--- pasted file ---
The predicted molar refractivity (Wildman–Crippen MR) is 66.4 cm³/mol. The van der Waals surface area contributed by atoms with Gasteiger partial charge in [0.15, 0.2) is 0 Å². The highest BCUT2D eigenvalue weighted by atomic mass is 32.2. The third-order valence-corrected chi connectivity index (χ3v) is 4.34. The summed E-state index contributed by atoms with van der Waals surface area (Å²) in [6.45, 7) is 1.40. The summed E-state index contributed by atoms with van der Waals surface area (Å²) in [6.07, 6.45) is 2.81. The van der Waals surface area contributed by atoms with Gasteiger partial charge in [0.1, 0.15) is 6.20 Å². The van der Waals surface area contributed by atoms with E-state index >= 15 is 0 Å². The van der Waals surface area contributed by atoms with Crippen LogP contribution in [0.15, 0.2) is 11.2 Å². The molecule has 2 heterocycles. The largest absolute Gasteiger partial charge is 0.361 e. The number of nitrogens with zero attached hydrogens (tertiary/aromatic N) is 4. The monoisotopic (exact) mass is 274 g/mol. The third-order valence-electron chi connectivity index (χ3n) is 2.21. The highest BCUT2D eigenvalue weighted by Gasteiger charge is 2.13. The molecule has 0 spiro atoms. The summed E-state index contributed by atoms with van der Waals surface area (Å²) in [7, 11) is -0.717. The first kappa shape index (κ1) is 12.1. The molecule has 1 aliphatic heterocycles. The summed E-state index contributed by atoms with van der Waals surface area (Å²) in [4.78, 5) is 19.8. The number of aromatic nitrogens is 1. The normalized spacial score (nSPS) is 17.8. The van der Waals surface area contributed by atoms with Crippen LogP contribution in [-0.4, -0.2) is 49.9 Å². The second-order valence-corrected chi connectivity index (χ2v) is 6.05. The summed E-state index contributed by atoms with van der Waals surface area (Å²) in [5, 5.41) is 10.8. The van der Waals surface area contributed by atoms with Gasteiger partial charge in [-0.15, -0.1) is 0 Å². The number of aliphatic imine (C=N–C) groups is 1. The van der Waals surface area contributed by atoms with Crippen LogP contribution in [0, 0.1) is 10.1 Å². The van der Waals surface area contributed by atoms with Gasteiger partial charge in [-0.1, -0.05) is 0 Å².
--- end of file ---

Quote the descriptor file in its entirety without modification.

The predicted molar refractivity (Wildman–Crippen MR) is 66.4 cm³/mol. The van der Waals surface area contributed by atoms with Gasteiger partial charge in [0.15, 0.2) is 0 Å². The highest BCUT2D eigenvalue weighted by atomic mass is 32.2. The third-order valence-corrected chi connectivity index (χ3v) is 4.34. The summed E-state index contributed by atoms with van der Waals surface area (Å²) in [6.45, 7) is 1.40. The summed E-state index contributed by atoms with van der Waals surface area (Å²) in [6.07, 6.45) is 2.81. The van der Waals surface area contributed by atoms with Gasteiger partial charge in [0.1, 0.15) is 6.20 Å². The van der Waals surface area contributed by atoms with E-state index >= 15 is 0 Å². The van der Waals surface area contributed by atoms with Crippen LogP contribution in [0.15, 0.2) is 11.2 Å². The molecule has 2 heterocycles. The largest absolute Gasteiger partial charge is 0.361 e. The number of nitrogens with zero attached hydrogens (tertiary/aromatic N) is 4. The monoisotopic (exact) mass is 274 g/mol. The third-order valence-electron chi connectivity index (χ3n) is 2.21. The highest BCUT2D eigenvalue weighted by Gasteiger charge is 2.13. The molecule has 0 spiro atoms. The summed E-state index contributed by atoms with van der Waals surface area (Å²) in [7, 11) is -0.717. The first kappa shape index (κ1) is 12.1. The molecule has 1 aliphatic heterocycles. The summed E-state index contributed by atoms with van der Waals surface area (Å²) in [4.78, 5) is 19.8. The number of aromatic nitrogens is 1. The normalized spacial score (nSPS) is 17.8. The van der Waals surface area contributed by atoms with Crippen LogP contribution in [-0.4, -0.2) is 49.9 Å². The second-order valence-corrected chi connectivity index (χ2v) is 6.05. The summed E-state index contributed by atoms with van der Waals surface area (Å²) in [5, 5.41) is 10.8. The van der Waals surface area contributed by atoms with Gasteiger partial charge in [-0.15, -0.1) is 0 Å². The number of aliphatic imine (C=N–C) groups is 1. The van der Waals surface area contributed by atoms with Crippen LogP contribution in [0, 0.1) is 10.1 Å². The van der Waals surface area contributed by atoms with Gasteiger partial charge in [-0.1, -0.05) is 0 Å².